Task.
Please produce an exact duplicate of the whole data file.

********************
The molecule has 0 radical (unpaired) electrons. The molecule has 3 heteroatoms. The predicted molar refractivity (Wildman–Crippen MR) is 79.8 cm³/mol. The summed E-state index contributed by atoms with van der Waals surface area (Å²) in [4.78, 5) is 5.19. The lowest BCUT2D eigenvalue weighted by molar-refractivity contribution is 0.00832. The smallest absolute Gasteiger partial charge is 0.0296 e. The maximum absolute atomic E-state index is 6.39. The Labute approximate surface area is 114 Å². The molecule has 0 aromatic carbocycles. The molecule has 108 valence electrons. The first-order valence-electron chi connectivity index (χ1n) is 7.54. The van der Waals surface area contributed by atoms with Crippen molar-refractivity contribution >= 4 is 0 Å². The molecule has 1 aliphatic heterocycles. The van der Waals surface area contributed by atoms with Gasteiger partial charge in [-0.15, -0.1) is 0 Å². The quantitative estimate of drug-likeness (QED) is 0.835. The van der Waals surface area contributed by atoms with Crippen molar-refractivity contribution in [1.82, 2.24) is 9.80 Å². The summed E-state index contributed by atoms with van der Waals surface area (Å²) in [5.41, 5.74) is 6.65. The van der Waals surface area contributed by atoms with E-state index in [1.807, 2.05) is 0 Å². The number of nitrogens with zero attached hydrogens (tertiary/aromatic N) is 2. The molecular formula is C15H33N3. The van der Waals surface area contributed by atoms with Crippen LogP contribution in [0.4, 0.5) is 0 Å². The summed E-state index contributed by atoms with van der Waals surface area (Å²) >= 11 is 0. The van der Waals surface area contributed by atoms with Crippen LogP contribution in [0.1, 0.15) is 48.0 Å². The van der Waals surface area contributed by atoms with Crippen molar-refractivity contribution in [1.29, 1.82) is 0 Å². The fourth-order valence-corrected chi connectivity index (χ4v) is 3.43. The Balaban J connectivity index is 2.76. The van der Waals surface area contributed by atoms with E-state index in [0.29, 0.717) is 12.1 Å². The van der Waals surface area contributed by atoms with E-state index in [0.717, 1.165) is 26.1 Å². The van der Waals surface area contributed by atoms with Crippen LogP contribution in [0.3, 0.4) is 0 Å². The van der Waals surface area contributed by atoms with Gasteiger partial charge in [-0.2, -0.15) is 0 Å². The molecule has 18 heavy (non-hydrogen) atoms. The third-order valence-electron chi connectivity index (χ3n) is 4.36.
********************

The molecule has 0 radical (unpaired) electrons. The molecule has 3 heteroatoms. The predicted molar refractivity (Wildman–Crippen MR) is 79.8 cm³/mol. The summed E-state index contributed by atoms with van der Waals surface area (Å²) in [4.78, 5) is 5.19. The lowest BCUT2D eigenvalue weighted by molar-refractivity contribution is 0.00832. The smallest absolute Gasteiger partial charge is 0.0296 e. The maximum absolute atomic E-state index is 6.39. The Labute approximate surface area is 114 Å². The molecule has 0 aromatic carbocycles. The molecule has 108 valence electrons. The first-order valence-electron chi connectivity index (χ1n) is 7.54. The van der Waals surface area contributed by atoms with Crippen molar-refractivity contribution >= 4 is 0 Å². The molecule has 1 aliphatic heterocycles. The van der Waals surface area contributed by atoms with Gasteiger partial charge in [-0.15, -0.1) is 0 Å². The quantitative estimate of drug-likeness (QED) is 0.835. The van der Waals surface area contributed by atoms with Crippen molar-refractivity contribution in [1.82, 2.24) is 9.80 Å². The summed E-state index contributed by atoms with van der Waals surface area (Å²) in [5.41, 5.74) is 6.65. The van der Waals surface area contributed by atoms with E-state index in [1.807, 2.05) is 0 Å². The number of nitrogens with zero attached hydrogens (tertiary/aromatic N) is 2. The molecular formula is C15H33N3. The van der Waals surface area contributed by atoms with Crippen LogP contribution in [0.4, 0.5) is 0 Å². The summed E-state index contributed by atoms with van der Waals surface area (Å²) >= 11 is 0. The van der Waals surface area contributed by atoms with Crippen LogP contribution in [0.1, 0.15) is 48.0 Å². The van der Waals surface area contributed by atoms with Crippen molar-refractivity contribution in [1.29, 1.82) is 0 Å². The fourth-order valence-corrected chi connectivity index (χ4v) is 3.43. The Balaban J connectivity index is 2.76. The van der Waals surface area contributed by atoms with E-state index in [0.29, 0.717) is 12.1 Å². The van der Waals surface area contributed by atoms with E-state index in [0.717, 1.165) is 26.1 Å². The van der Waals surface area contributed by atoms with Crippen LogP contribution in [0.3, 0.4) is 0 Å². The van der Waals surface area contributed by atoms with Gasteiger partial charge in [-0.2, -0.15) is 0 Å². The molecule has 18 heavy (non-hydrogen) atoms. The third-order valence-electron chi connectivity index (χ3n) is 4.36.